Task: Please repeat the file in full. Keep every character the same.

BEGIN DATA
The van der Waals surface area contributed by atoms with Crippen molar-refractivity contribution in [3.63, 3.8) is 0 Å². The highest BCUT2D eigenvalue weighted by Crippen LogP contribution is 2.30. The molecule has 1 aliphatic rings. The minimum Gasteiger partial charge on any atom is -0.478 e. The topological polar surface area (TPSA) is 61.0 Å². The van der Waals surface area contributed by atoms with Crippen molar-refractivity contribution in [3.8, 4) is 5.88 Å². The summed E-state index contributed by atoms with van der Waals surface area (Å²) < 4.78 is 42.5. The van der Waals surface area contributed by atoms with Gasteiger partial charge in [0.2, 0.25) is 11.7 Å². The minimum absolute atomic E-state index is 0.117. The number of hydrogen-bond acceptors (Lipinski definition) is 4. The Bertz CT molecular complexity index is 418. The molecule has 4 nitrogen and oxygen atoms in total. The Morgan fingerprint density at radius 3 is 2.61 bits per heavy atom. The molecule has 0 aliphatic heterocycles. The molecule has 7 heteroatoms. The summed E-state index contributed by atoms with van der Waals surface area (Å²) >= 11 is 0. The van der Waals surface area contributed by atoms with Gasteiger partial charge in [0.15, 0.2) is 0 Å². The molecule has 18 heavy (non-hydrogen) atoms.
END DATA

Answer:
The van der Waals surface area contributed by atoms with Crippen molar-refractivity contribution in [3.63, 3.8) is 0 Å². The highest BCUT2D eigenvalue weighted by Crippen LogP contribution is 2.30. The molecule has 1 aliphatic rings. The minimum Gasteiger partial charge on any atom is -0.478 e. The topological polar surface area (TPSA) is 61.0 Å². The van der Waals surface area contributed by atoms with Crippen molar-refractivity contribution in [3.8, 4) is 5.88 Å². The summed E-state index contributed by atoms with van der Waals surface area (Å²) < 4.78 is 42.5. The van der Waals surface area contributed by atoms with Gasteiger partial charge in [0.2, 0.25) is 11.7 Å². The minimum absolute atomic E-state index is 0.117. The number of hydrogen-bond acceptors (Lipinski definition) is 4. The Bertz CT molecular complexity index is 418. The molecule has 4 nitrogen and oxygen atoms in total. The Morgan fingerprint density at radius 3 is 2.61 bits per heavy atom. The molecule has 0 aliphatic heterocycles. The molecule has 7 heteroatoms. The summed E-state index contributed by atoms with van der Waals surface area (Å²) >= 11 is 0. The van der Waals surface area contributed by atoms with Gasteiger partial charge in [0.15, 0.2) is 0 Å². The molecule has 18 heavy (non-hydrogen) atoms.